CSS: Hiding in plain sight
The mysteries of scrolling and viewport height
I recently made a 2-line update in Flatiron School’s Learn.co stylesheets to give us glorious scrolling menus. Previously, if you wanted a list item that fell below the viewport height, you had to get creative with your zoom in the view. This wasn’t so much a problem for most users, but as developers we have access to the full admin menu, which has gotten pretty lengthy.
Note: we should see “Rollouts” as the last item on this menu.
Being a CSS know-nothing, I asked the internet for help. It gave me this awesomely simple fix:
Well I snapped it in there and it worked so well I said “Bon Voyage” and shipped that baby out to sea. 🚢
Then, the next day, I was marveling at my scrolling masterpiece when I realized: I still can’t get to the bottom of this list. I was back to my zooming-out ways. My colleagues’ hopes of a zoom-free future were dashed. (Ok, no one had even noticed the scrolling part yet, but they probably would at some point. And then they would be 😔 )
Here’s what I knew: the viewport height on my menu was set to 100, so all of it should be visible no matter the size of the page. The overflow took care of the scrolling. I searched for any other styles on surrounding divs that would be conflicting but found nothing that seemed to be infringing. When I changed the vh to something less than 100 I could see the bottom of my menu, but then the menu was forever smaller than it needed to be when the screen was at full size.
We employ a CSS wizard on our team, Kate Travers, so I mentioned it to her and she said it might have something to do with a miscalculation of the viewport height. Disregarding this completely, I went on my merry way to the internet with some terrible search queries, such as:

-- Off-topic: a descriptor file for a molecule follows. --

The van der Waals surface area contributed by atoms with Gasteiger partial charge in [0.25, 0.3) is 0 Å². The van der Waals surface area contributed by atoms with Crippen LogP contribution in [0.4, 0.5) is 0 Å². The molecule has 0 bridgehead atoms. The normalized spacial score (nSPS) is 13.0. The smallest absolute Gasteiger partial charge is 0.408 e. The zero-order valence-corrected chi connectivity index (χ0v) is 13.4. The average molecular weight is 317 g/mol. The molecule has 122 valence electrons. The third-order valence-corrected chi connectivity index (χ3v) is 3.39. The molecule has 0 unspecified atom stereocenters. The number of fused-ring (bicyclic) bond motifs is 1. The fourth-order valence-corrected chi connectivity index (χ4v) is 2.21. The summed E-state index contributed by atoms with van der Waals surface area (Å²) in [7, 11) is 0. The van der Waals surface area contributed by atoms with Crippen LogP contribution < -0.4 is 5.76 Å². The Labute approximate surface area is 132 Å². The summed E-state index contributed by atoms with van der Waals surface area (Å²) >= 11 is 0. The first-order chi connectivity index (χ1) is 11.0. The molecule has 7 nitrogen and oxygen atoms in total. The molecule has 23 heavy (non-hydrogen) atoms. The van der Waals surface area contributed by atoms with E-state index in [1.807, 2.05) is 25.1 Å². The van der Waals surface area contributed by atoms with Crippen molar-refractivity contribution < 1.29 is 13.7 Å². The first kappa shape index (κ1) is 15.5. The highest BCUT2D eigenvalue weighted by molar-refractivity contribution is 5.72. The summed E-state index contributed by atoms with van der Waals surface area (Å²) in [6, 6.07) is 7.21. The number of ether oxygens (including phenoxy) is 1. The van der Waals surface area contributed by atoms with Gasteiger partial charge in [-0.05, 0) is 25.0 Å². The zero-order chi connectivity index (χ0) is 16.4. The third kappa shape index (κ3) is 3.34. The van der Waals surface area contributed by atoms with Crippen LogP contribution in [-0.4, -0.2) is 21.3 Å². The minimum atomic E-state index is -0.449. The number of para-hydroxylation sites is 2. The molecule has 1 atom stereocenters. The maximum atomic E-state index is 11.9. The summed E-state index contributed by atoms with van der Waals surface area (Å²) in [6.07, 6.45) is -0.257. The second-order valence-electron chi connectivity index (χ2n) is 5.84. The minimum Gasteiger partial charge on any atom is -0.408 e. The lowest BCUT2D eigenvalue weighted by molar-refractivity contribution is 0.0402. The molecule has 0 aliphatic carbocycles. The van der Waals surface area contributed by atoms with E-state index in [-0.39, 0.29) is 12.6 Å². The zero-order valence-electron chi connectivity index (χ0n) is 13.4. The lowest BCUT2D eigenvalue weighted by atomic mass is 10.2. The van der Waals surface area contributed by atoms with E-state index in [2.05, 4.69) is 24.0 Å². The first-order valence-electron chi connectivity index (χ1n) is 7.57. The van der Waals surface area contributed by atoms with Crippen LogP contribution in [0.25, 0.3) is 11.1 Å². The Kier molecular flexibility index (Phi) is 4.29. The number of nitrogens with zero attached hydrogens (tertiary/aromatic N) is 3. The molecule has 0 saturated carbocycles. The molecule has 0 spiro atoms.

menu falling off page css
scrolling vh css drop off
can’t reach the bottom of list scrolling vh css
dear google when i scroll down there’s still a single list item i can’t reach how do
Finally I found the answer in a comment by @anna_sabanna at Webflow: there was an interloper creeping into my viewport height.
Hence, Wizard Kate was right all along: the navbar itself had a height property of
50px, which had eaten into my little menu's perception of
@anna_sabanna suggested using the CSS
calc() function to subtract those pixels from the vh.
calc() simply lets you perform calculations on properties like
height, anywhere you might use calculable numbers (read more here).
I amended our menu to subtract the 50 nasty pixels seeping into my menu’s territory:
max-height: calc(100vh - 50px)
Thanks for reading! Want to work on a mission-driven team that loves CSS and cats, not necessarily in that order? We’re hiring!